If a meeting of the American Chemical Society wouldn't typically catch your attention, this week's Denver gathering may prove an exception. That's after Andy LaFrate presented his pot-themed paper, which had three standout (but not particularly worrisome) findings: retail pot is way more potent, potentially less medically beneficial, and a little dirty. LaFrate runs Charas Scientific; it's one of eight labs certified to test recreational pot in the state, and what it found after examining 600 strains of marijuana from legally certified growers and sellers is that THC—the compound behind pot's "high"—is present in levels as high as 30%, though NBC News reports the average is 18.7%. In the '80s, it was usually below 10%. As Smithsonian explains, that isn't an accidental occurrence: Growers have been crossbreeding strains in a bid to up the potency.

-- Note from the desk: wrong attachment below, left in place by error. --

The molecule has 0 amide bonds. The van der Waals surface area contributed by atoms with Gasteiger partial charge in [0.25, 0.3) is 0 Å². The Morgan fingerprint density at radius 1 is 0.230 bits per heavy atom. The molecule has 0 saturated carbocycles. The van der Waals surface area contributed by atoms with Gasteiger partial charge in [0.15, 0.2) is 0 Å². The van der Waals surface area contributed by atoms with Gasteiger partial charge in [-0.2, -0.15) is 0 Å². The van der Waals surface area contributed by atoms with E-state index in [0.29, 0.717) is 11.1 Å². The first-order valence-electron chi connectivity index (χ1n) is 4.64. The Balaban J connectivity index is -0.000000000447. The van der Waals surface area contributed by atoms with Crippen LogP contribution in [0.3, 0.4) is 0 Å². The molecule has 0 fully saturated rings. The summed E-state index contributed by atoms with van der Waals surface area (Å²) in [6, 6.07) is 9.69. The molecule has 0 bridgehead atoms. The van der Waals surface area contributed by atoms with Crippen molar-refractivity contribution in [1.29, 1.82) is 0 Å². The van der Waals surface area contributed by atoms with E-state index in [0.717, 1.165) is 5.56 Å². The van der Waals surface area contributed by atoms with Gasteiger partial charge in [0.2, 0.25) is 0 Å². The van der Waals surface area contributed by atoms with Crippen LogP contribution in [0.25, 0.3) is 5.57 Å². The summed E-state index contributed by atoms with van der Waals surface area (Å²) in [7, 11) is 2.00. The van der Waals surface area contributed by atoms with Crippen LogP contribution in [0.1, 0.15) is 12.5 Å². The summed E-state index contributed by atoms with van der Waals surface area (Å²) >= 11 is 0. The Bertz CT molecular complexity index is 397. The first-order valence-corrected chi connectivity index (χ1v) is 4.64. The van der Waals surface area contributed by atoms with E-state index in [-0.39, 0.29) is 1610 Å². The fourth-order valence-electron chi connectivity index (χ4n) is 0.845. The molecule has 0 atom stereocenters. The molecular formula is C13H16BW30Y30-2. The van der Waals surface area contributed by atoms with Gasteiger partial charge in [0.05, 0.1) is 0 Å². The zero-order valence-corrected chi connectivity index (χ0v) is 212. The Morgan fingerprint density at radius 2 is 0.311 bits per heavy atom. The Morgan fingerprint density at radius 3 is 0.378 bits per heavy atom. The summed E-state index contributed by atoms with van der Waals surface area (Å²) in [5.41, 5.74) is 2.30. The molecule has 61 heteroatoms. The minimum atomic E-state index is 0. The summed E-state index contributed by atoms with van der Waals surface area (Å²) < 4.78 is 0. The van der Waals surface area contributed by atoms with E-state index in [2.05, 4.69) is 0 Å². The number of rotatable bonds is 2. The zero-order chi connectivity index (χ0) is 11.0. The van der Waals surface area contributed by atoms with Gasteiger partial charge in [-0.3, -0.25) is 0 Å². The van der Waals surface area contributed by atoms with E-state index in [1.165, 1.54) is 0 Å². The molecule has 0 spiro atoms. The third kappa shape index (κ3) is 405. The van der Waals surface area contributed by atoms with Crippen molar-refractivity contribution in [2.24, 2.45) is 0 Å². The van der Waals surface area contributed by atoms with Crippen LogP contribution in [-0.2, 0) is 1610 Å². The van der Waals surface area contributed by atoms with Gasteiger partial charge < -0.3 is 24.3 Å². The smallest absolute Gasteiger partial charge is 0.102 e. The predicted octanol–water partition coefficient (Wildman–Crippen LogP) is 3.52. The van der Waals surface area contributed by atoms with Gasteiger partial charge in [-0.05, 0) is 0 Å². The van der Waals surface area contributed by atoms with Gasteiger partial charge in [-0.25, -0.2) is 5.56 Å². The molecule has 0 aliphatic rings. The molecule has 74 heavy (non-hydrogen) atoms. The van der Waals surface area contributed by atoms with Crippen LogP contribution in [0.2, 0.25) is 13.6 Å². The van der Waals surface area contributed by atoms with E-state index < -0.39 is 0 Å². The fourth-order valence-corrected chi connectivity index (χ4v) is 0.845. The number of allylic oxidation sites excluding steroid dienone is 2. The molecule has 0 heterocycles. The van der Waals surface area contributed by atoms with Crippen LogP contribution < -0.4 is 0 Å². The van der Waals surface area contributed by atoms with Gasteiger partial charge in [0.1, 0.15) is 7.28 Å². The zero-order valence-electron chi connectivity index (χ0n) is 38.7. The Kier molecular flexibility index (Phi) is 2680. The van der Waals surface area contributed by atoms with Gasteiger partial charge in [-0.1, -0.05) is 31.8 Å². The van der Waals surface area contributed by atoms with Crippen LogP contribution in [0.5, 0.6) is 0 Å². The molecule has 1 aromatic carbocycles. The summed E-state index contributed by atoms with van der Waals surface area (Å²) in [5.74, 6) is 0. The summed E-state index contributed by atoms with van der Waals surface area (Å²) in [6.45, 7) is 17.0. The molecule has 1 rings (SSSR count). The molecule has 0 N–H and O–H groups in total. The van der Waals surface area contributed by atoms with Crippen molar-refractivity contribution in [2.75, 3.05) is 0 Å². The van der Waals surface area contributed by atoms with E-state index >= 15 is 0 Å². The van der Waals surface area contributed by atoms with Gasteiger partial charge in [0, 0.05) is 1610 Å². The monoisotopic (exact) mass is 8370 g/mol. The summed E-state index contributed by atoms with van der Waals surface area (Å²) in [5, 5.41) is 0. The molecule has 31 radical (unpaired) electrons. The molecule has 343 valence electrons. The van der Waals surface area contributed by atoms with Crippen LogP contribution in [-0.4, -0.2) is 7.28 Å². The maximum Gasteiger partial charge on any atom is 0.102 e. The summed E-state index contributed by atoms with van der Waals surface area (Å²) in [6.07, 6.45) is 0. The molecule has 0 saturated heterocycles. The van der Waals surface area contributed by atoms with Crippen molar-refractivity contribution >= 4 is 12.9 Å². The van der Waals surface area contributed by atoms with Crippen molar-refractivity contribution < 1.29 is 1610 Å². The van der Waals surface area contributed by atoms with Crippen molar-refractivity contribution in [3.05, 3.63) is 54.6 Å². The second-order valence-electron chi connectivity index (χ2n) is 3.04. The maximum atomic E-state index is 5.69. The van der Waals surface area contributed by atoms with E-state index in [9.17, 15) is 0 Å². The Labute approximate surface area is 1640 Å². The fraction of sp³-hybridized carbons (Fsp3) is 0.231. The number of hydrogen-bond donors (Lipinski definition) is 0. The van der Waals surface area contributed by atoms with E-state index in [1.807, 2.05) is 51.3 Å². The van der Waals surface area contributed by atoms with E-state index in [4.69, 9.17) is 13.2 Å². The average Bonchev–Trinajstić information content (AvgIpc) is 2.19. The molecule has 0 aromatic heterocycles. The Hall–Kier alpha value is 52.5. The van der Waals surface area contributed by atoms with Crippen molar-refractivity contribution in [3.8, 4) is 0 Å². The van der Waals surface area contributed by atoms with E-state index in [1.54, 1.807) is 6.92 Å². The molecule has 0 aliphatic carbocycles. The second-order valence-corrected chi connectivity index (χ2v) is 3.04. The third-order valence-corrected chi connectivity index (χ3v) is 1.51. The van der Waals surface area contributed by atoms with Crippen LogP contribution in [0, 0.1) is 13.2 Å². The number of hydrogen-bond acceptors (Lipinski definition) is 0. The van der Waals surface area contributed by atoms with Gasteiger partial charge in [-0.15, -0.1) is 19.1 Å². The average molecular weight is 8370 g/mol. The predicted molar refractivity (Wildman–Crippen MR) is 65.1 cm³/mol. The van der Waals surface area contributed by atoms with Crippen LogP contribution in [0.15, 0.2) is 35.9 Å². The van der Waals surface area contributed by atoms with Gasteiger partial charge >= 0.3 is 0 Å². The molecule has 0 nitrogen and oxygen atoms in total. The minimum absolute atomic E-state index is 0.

LaFrate tells HealthDay it's not really a big deal, at least in terms of smoking, as smokers can just smoke less. But in that cross-breeding, cannabidiol—that's CBD, a compound that may benefit those suffering from everything from depression to Alzheimer's—has nearly been bred-out. "A lot of the time it's below the detection level of our equipment," says LaFrate. The director of a nonprofit that tracks state marijuana laws isn't wowed by the finding, saying he expects retail pot would be heavy on the THC and light on the CBD. But LaFrate noted that his lab has seen "very little difference between recreational and medical in terms of the THC-to-CBD ratio, at least at the aggregate level." As for it being "really dirty," his lab found fungus (up to 1 million spores, in some cases) on buds, and butane in some pot concentrates. "There's going to be microbial growth on it no matter what you do," he notes. But "what's a safe threshold?" (Would you ever put your pet on pot?)